To learn more about emerging sector investing opportunities, visit our dedicated sectors webpage.
1 Sector Business Cycle Analysis, Matthew Bartolini, Anqi Dong, SPDR Research, 2020.
2 FactSet, as of 3/18/2020.
3 FactSet, for the period from February 20th to March 18th 2020. The industry is represented by the S&P Software & Services Select Industry Index.
S&P 500 Index: The Index includes 500 leading U.S. companies and captures approximately 80% coverage of available market capitalization.
S&P Consumer Staples Select Sector Index: The companies included in each Select Sector Index are selected on the basis of general industry classification from a universe of companies defined by the S&P 500. The Index includes companies from the following industries: food and staples retailing; household products; food products; beverages; tobacco; and personal products.
S&P Health Care Sector Index: A benchmark comprised stocks included in the S&P 500 that are classified as members of the GICS® health care sector.
S&P Health Care Services Select Industry Index: The Index represents the health care services segment of the S&P Total Market Index ("S&P TMI"). The S&P TMI is designed to track the broad U.S. equity market. The health care services segment of the S&P TMI comprises the following sub-industries: Health Care Distributors, Health Care Facilities, Health Care Services, and Managed Health Care. The Index is modified equal weighted.
S&P Software & Services Select Industry Index: The Index represents the software and services segment of the S&P TMI.
The information provided does not constitute investment advice and it should not be relied on as such. It should not be considered a solicitation to buy or an offer to sell a security. It does not take into account any investor’s particular investment objectives, strategies, tax status or investment horizon. You should consult your tax and financial advisor.
The views expressed in this material are the views of SPDR ETFs and SSGA Funds Research Team through the period ended March, 17, 2020 and are subject to change based on market and other conditions and do not necessarily represent the views of State Street Global Advisors or any of its affiliates. This document contains certain statements that may be deemed forward-looking statements. Please note that any such statements are not guarantees of any future performance and actual results or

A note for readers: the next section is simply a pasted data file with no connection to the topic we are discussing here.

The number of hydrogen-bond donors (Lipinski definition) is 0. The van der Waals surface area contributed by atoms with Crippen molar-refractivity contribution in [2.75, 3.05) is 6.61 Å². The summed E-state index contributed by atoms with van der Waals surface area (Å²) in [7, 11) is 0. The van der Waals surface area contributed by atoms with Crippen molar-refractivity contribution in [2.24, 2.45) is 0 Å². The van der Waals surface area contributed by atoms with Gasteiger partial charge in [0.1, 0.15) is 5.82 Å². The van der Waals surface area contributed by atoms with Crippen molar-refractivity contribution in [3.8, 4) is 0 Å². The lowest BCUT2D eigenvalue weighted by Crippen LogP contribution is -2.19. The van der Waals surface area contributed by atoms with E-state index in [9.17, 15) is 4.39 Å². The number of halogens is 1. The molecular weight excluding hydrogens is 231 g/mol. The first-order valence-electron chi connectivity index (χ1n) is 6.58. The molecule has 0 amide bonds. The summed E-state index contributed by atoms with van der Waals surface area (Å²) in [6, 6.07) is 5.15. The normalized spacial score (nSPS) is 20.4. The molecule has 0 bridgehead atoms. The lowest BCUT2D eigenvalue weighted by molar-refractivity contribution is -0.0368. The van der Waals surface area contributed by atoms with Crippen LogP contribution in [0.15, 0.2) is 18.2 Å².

developments may differ materially from those projected. The information provided does not constitute investment advice and it should not be relied on as such.
Frequent trading of ETFs could significantly increase commissions and other costs such that they may offset any savings from low fees or costs.
Diversification does not ensure a profit or guarantee against loss.
Concentrated investments in a particular sector or industry tend to be more volatile than the overall market and increases risk that events negatively affecting such sectors or industries could reduce returns, potentially causing the value of the Fund’s shares to decrease.
Passively managed funds invest by sampling the Index, holding a range of securities that, in the aggregate, approximates the full Index in terms of key risk factors and other characteristics. This may cause the fund to experience tracking errors relative to performance of the Index.
Equity securities may fluctuate in value in response to the activities of individual companies and general market and economic conditions. Funds investing in a single sector may be subject to more volatility than funds investing in a diverse group of sectors.
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Growth stocks may underperform stocks in other broad style categories (and the stock market as a whole) over any period of time and may shift in and out of favor with investors generally, sometimes rapidly.